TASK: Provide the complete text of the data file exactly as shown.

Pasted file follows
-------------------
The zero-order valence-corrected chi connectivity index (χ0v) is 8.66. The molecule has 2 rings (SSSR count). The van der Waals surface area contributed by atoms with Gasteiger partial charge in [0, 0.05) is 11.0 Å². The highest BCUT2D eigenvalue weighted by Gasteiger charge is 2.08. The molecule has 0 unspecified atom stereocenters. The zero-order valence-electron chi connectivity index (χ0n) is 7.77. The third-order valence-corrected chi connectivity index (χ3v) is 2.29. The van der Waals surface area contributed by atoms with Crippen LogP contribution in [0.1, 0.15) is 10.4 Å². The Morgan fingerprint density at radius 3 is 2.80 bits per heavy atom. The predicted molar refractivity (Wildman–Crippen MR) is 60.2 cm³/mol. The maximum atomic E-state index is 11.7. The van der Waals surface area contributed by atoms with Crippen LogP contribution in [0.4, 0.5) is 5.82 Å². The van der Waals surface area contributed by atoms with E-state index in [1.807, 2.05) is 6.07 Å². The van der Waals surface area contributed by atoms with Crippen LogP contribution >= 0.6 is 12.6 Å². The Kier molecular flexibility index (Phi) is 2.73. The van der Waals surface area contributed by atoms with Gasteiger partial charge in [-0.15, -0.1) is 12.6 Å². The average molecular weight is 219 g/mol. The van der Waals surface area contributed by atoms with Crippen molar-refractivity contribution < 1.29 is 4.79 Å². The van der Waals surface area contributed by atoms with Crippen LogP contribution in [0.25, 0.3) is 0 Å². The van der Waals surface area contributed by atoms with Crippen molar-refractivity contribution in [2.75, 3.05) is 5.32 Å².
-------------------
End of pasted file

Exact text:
The zero-order valence-corrected chi connectivity index (χ0v) is 8.66. The molecule has 2 rings (SSSR count). The van der Waals surface area contributed by atoms with Gasteiger partial charge in [0, 0.05) is 11.0 Å². The highest BCUT2D eigenvalue weighted by Gasteiger charge is 2.08. The molecule has 0 unspecified atom stereocenters. The zero-order valence-electron chi connectivity index (χ0n) is 7.77. The third-order valence-corrected chi connectivity index (χ3v) is 2.29. The van der Waals surface area contributed by atoms with Crippen LogP contribution in [0.1, 0.15) is 10.4 Å². The Morgan fingerprint density at radius 3 is 2.80 bits per heavy atom. The predicted molar refractivity (Wildman–Crippen MR) is 60.2 cm³/mol. The maximum atomic E-state index is 11.7. The van der Waals surface area contributed by atoms with Crippen LogP contribution in [0.4, 0.5) is 5.82 Å². The van der Waals surface area contributed by atoms with E-state index in [1.807, 2.05) is 6.07 Å². The van der Waals surface area contributed by atoms with Crippen LogP contribution >= 0.6 is 12.6 Å². The Kier molecular flexibility index (Phi) is 2.73. The van der Waals surface area contributed by atoms with Gasteiger partial charge in [-0.15, -0.1) is 12.6 Å². The average molecular weight is 219 g/mol. The van der Waals surface area contributed by atoms with Crippen molar-refractivity contribution < 1.29 is 4.79 Å². The van der Waals surface area contributed by atoms with Crippen LogP contribution in [0.25, 0.3) is 0 Å². The van der Waals surface area contributed by atoms with Crippen molar-refractivity contribution in [2.75, 3.05) is 5.32 Å².